11 Responses to “Looking Ahead”

  1. Jon said

    Welcome back Shirah.

    As one of your readers who does occasionally comment on you posting, I am more than glad that you are posting again. I do find your musings insightful, entertaining, and instructive.

    In this post you write of both looking forward and looking backward. My mind meanders to the Roman god Janus, a god of transitions. As such, he is normally represented as having two faces. This gives rise to the non-flattering term Janus-faced, meaning hypocritical or deceitful. However, I am most glad that you are (in keeping with your nature) able to be Janus without being Janus-faced.

    Keep up the good work. We, your readers, look forward to what your new posting might be, as we look back on what we have learned.

  2. Shelly said

    Shirah, I can see that writing an on-line blog is time-consuming and difficult, at times. It is an obligation and stretches your imagination and sometimes can be a chore. You have to walk a fine line all the time and that can make it very, very difficult. But I also know that one of your goals in life is to be a patient advocate and teacher. In my mind, an on-line blog is a wonderful tool. You can reach people all over the world in this manner, whereas as a professor, you can only reach your students and patients in a local area. I know that you have changed the way that I have looked at life in the years that you have started this blog, and I am sure that for others who religiously follow your blog, that is true for them too. But of course, I always say, follow your heart. If writing a blog ever stops being fun or good for you, if it is too time-consuming or causes conflicts, then stop. Your readership will understand.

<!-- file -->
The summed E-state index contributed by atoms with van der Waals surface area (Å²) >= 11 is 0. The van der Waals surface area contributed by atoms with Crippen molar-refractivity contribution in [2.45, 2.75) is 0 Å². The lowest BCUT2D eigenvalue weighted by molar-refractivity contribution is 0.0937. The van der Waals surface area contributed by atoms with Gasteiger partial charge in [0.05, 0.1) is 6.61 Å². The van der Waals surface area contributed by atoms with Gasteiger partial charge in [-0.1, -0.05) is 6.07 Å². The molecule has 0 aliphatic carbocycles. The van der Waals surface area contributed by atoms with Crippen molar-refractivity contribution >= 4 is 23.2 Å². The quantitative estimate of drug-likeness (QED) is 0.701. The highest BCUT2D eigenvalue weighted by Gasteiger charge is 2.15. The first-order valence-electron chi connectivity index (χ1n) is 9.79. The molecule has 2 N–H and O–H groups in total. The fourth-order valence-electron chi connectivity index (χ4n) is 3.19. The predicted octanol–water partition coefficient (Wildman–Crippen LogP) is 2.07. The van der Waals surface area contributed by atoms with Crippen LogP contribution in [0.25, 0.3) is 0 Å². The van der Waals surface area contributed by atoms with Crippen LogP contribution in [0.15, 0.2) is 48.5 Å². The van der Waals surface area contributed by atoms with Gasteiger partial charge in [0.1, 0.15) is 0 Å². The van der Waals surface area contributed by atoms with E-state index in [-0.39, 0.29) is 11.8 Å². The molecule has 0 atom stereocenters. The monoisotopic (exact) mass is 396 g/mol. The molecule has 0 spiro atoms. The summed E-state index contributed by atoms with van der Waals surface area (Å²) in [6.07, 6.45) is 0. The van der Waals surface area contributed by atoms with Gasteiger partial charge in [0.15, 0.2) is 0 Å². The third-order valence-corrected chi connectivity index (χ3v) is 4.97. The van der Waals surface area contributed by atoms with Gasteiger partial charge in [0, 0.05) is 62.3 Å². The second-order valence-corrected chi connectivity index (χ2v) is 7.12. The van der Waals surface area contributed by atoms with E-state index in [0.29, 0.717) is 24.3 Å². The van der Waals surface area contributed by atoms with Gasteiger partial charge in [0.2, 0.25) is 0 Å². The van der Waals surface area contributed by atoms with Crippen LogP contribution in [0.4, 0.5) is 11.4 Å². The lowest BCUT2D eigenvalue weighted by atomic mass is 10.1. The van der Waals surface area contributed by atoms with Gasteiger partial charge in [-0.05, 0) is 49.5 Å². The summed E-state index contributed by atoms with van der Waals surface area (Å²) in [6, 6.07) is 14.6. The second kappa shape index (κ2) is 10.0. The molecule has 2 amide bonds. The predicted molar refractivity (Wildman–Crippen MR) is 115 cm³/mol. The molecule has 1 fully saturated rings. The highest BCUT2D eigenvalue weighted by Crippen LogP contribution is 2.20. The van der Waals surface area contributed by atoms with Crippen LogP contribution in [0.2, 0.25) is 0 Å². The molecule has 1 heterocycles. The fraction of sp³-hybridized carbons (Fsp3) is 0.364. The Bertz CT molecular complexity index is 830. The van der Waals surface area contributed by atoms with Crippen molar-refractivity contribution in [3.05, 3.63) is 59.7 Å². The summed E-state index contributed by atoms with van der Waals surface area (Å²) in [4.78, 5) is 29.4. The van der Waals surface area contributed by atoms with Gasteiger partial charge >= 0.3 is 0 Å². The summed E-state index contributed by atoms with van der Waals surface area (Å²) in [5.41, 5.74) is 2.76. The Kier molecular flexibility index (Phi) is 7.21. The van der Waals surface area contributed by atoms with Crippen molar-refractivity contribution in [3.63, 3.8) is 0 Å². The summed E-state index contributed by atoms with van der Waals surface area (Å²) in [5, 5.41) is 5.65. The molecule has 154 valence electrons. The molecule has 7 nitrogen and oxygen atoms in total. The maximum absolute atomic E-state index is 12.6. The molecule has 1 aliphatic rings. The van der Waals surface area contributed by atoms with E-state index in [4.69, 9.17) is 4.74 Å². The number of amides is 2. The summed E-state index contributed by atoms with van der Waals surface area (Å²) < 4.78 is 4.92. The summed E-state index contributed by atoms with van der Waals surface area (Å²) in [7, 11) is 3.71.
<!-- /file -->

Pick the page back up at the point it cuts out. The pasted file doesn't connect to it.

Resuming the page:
• Thanks, Shelly. Short-term pain for long-term gain, comes to mind. The evaluation of this blog, like all of life’s decisions, are complicated by the dimension of time. Thanks.

  3. Ellen said

    I would miss your blog. But in the end, writing or not is up to you – you don’t owe us a blog. But still, hope you do decide to keep it up. Happy New Year!

  4. mimi lind said

    i hope you continue shirah!!! maybe the compromise would be to write fewer blogs? i don’t think you have any obligation but many of us look forward to it – feel connected to it and really learn a lot! thank you for all of your work so far and happy new year! mimi

  5. Eleanor said

    Shirah I think your blog helps elevate the profession of psychiatry and most particularly psychoanalytic psychiatry to approach equal footing with the rest of our medical establishment…something that is sorely needed in this quick fix fast paced world of ours. Well known psychoanalyst Glen Gabbard M.D. has referred to psychiatry as a “beleaguered specialty” and that viewpoint has also been my experience in my nearly 50 years living in the world of medicine and having seen it from many many varied viewpoints and angles. Psychiatry and again, especially psychodynamic psychiatry, has been made fun of, joked about, insurance companies need “proof” (lab work, MRI’s, whatever….), and patients are now referred to using the more corporate term, “clients”.

    Hope you keep up your blog as I think it helps clarify to folks the importance of and the skill needed in the practice of psychiatry and psychoanalysis. Thank you.